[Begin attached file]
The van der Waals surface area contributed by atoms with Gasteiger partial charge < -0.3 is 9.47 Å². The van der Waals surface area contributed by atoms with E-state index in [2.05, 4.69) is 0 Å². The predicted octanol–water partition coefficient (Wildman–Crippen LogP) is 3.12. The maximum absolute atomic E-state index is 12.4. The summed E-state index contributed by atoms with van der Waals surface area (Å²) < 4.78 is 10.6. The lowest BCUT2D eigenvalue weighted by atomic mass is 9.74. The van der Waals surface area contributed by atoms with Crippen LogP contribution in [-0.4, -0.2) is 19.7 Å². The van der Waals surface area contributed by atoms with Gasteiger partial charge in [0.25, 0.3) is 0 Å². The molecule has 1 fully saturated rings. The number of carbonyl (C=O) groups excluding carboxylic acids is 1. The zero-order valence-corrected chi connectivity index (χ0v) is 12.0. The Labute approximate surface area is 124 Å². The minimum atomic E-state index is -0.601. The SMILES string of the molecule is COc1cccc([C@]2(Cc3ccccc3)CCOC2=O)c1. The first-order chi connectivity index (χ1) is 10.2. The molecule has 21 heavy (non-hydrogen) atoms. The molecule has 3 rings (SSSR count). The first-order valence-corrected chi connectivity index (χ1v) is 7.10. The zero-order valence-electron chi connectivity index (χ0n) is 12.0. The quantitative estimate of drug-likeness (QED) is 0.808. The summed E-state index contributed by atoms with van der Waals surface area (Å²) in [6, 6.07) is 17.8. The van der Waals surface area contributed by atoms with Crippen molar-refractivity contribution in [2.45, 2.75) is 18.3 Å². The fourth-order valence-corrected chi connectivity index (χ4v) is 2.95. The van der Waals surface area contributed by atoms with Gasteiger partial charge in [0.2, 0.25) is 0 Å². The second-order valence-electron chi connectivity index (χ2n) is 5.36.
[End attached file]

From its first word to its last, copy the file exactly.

The van der Waals surface area contributed by atoms with Gasteiger partial charge < -0.3 is 9.47 Å². The van der Waals surface area contributed by atoms with E-state index in [2.05, 4.69) is 0 Å². The predicted octanol–water partition coefficient (Wildman–Crippen LogP) is 3.12. The maximum absolute atomic E-state index is 12.4. The summed E-state index contributed by atoms with van der Waals surface area (Å²) < 4.78 is 10.6. The lowest BCUT2D eigenvalue weighted by atomic mass is 9.74. The van der Waals surface area contributed by atoms with Crippen LogP contribution in [-0.4, -0.2) is 19.7 Å². The van der Waals surface area contributed by atoms with Gasteiger partial charge in [0.25, 0.3) is 0 Å². The molecule has 1 fully saturated rings. The number of carbonyl (C=O) groups excluding carboxylic acids is 1. The zero-order valence-corrected chi connectivity index (χ0v) is 12.0. The Labute approximate surface area is 124 Å². The minimum atomic E-state index is -0.601. The SMILES string of the molecule is COc1cccc([C@]2(Cc3ccccc3)CCOC2=O)c1. The first-order chi connectivity index (χ1) is 10.2. The molecule has 21 heavy (non-hydrogen) atoms. The molecule has 3 rings (SSSR count). The first-order valence-corrected chi connectivity index (χ1v) is 7.10. The zero-order valence-electron chi connectivity index (χ0n) is 12.0. The quantitative estimate of drug-likeness (QED) is 0.808. The summed E-state index contributed by atoms with van der Waals surface area (Å²) in [6, 6.07) is 17.8. The van der Waals surface area contributed by atoms with Crippen molar-refractivity contribution in [2.45, 2.75) is 18.3 Å². The fourth-order valence-corrected chi connectivity index (χ4v) is 2.95. The van der Waals surface area contributed by atoms with Gasteiger partial charge in [0.2, 0.25) is 0 Å². The second-order valence-electron chi connectivity index (χ2n) is 5.36.